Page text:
The Emperor's Knife by Mazarkis Williams

There is a cancer at the heart of the mighty Cerani Empire: a plague that marks each victim with a fragment of a greater design. And as the geometric patterns cover the skin, so the victims fall under the power of the Pattern Master. The lost prince Sarmin, the emperor’s only surviving brother, lies locked in a hidden room. As the pattern draws closer to the palace he is at last remembered, and now he awaits the bride his mother has chosen: Mesema, a Windreader from the northern plains. She is used to riding free across the grasslands, now she must learn the politicking of the Court is not a game, but deadly earnest. Eyul, imperial assassin, is burdened by the atrocities he has committed, and his advancing years. As commanded he bears the Emperor’s Knife to the desert in search of a cure for the pattern-markings. Conspiracies soon boil over into open violence and the enemy moves toward victory. Now only three people stand in his way: a lost prince, a world-weary killer, and a young girl who once saw a path through the waving grasses.

If you shouldn’t judge a book by its cover, should you not judge an author by their name? ‘Mazarkis’ is without doubt a name that catches the eye and it was partly because of this (and partly the suitably fantastical, if rather generic, cover) that convinced me The Emperor’s Knife was a book worth investigating.

As when reading all debuts, there’s always a mix of trepidation and excitement. What lies beyond the front cover is a complete mystery, one that could unravel to prove permanently memorable or shockingly disappointing. Thankfully Williams’ first efforts here fall easily into the first category, and not necessarily for the expected reasons.

What’s most striking about The Emperor’s Knife is the style in which the story is imparted. Though all the usual facets are present in the form of eloquent world-building and textured character introductions and developments, Williams’ overall approach adds something a bit different - a style of writing that absorbs from the outset.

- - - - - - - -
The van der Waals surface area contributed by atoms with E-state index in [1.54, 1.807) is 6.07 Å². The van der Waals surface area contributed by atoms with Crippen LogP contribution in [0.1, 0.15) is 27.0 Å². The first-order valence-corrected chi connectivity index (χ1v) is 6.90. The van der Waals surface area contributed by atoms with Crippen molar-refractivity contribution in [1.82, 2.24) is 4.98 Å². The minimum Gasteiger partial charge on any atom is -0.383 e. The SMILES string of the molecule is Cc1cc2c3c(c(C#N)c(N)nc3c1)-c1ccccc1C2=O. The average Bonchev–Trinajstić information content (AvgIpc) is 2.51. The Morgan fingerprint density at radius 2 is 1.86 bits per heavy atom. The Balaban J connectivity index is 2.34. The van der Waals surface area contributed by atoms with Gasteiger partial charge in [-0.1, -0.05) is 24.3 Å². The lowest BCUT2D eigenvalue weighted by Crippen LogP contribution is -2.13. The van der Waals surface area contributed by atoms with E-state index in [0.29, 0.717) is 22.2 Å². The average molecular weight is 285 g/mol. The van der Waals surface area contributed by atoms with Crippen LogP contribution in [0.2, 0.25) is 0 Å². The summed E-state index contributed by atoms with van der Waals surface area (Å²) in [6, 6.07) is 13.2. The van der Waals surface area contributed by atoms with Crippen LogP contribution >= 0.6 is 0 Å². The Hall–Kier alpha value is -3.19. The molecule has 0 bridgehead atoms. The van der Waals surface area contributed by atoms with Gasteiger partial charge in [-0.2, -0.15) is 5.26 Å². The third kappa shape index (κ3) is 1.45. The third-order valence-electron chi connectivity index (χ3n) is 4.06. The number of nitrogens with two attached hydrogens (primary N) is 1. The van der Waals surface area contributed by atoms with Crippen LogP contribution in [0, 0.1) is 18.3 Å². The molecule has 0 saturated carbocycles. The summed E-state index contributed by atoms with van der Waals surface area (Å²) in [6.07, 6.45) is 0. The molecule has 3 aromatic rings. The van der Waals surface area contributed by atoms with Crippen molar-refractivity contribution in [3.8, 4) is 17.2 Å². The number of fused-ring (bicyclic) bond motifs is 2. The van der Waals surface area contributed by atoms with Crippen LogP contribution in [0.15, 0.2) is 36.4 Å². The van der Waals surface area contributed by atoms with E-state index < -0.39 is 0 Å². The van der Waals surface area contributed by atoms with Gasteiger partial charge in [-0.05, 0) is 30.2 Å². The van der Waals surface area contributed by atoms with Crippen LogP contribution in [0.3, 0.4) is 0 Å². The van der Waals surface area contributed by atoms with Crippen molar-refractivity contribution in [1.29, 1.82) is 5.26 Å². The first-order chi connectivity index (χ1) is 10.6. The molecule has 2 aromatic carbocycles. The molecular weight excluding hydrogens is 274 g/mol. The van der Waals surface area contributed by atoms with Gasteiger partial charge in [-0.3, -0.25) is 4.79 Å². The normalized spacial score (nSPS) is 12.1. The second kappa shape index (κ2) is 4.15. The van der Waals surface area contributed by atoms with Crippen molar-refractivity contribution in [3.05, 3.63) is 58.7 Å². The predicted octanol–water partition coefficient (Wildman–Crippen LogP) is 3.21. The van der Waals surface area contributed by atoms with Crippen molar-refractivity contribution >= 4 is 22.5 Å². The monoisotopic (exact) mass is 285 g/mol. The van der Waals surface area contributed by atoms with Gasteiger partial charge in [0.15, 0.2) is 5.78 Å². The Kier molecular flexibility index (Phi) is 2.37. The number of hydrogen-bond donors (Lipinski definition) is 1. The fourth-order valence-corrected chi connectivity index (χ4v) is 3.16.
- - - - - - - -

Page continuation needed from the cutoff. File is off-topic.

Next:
There’s a poetic, artistic and extremely visual feel to Williams’ work that overrides everything taking place between the pages. As a reader you are almost serenaded into the story, pulled deeper and deeper into the novel without ever really realising it. In addition, Williams frequently leads you to the edge of tantalising cliff hangers, and then on future return to the situation, has skipped past the ‘main event’. You’re left piecing together what’s gone before and keeping up with the book’s surprisingly consistent momentum.

Indeed the prose maintains a constant pace throughout, generating a permanent tension that saturates every aspect of the story. The less dramatic scenes unfold with just as much tension and intrigue as the ‘action’ scenes, and for the entire duration of the book there’s a strong feeling that each chapter could be the last.

Williams’ hook is The Pattern, and it is a thing of puzzling, terrifying, beauty. A plague that claims people’s lives and minds, it promises more than just death. A disease that is never fully defined, The Pattern resides in the wind, the grass, the sand and the sky, whilst blossoming also across peoples’ skin. Even when in this last more tangible form, it’s an ever-changing phenomenon, appearing differently on everyone and casting a different future for each individual. It’s as much a psychological disease as it is physical, affecting the mind of each character, whether they are ‘marked’ and suffering, or living in fear of its arrival.